Hot Takes: New school rules


Siya Aparanji and Shruti Patankar

This month, Viking Logue is introducing a new format to communicate the opinions of our students. “Hot Takes” will be the home of organized student perspectives revolving around a local or global issue. Enjoy!

The second semester started exactly where the first ended in many regards. Classes resumed with the same rush, the weather remained painfully cold, and masks continued to be a daily reality… for some. Still, along with the new grading period, the administration introduced a variety of new restrictions and regulations on the student body – and boy, are we upset. 

The administration insists that these new rules are for greater efficiency and to streamline many of the initial COVID-19 related practices. Time will tell whether they live up to these standards, but for now, students have plenty of views on them. 

Isabella Chen – Option/Non-Option Hallways

When the second semester started in January, students were reminded that there were option and non-option hallways. During class time, we are not allowed to go in non-option hallways unless we have a pass. As a freshman, I find it quite confusing seeing whether a hallway is an option or non-option, and a digital map or list would be helpful. It can also be inconvenient for some students. However, it can ensure students are in their classrooms during class time and not wandering the halls, disturbing other students trying to learn. With some learning and self-discipline, I believe non-option and option hallways will be effective. 


Anna Ooka – What’s Up With the New Lunch Schedule?

From the beginning of the second semester, the freshmen and sophomores of Fremd have been liberated from their lunchtime VAMP and Advisory. Because of this, there is no need to split the cafeteria into two slots. With the number of students in each grade in mind, the freshmen were given the cafeteria and the sophomores were given the West Shelf to enjoy their lunch. The students who are not comfortable with taking off their masks due to family health reasons are properly given a larger space along with the long tables of the cafeteria and the tables in between the stairs next to the shelves. The changes to the seating are difficult to ignore because of the long lines to buy lunch at the beginning of periods, especially the concession stand. Because the juniors, seniors, and now sophomores who buy Fremd’s lunch get them from the concession stand, it takes quite a while until one can sit down and finally take a bite. It is also disheartening to see friends splitting up to meet the restrictions on how many people can sit at each table. However, the majority of students are enjoying the fact that they are able to spend the full hour stuffing their faces with food while spending time with their friends. Not to mention the liberating feeling of being free from the 20 extra minutes sitting in a quiet lecture hall with a lack of bathroom passes. The student supervisors are also preferring the changes to lunchtimes because of the efficiency of tracking the students who go in and out of the lunchrooms in an uncertain period of COVID cases at Fremd. Overall, the students have to get used to waiting a little longer to munch away at their food and hope that COVID seating restrictions ease off because the pros definitely outweigh the cons.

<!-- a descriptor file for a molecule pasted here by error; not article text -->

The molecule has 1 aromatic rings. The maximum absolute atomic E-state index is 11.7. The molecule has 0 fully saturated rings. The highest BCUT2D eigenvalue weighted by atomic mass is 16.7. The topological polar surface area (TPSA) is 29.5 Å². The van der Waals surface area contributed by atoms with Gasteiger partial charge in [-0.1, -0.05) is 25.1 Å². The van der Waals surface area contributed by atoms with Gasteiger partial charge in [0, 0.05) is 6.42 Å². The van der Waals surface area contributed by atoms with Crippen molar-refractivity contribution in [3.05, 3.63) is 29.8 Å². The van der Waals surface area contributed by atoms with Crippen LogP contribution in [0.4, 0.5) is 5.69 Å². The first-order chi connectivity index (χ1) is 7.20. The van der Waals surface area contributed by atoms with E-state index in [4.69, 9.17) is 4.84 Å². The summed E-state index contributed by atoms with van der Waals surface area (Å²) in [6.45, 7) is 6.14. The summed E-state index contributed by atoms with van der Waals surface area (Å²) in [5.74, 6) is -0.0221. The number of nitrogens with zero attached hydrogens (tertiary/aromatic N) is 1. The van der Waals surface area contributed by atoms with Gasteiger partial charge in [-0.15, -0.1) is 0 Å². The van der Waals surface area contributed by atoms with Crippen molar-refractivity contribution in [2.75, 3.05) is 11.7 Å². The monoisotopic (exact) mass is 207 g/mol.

Siya Aparanji – Scanning IDs

The dawn of a new semester brought with it a list of new rules and regulations enforced by the administration. One of these previously unheard guidelines is the mandatory scan-in procedure to go to places like the media center or the cafeteria. The premise of this addition is to avoid an influx of students ditching class to hang out in these social spots. While it is important to encourage students to regularly attend class, the administration is creating unnecessary obstacles for the rest of the student body. For students with shortened lunch periods, it’s a (small, but still) time hassle to endure the scan-in routine. To make matters worse, this new rule creates large amounts of traffic which consumes time, something high school students run short on. In addition, staff members must go through the procedure of utilizing previously untested software and unstable service – which have been inefficient in the past – on a regular schedule. Although the rule was created with good intentions, it is an unnecessary obstacle for students and staff alike. Besides, isn’t it time for students to take responsibility for their own education?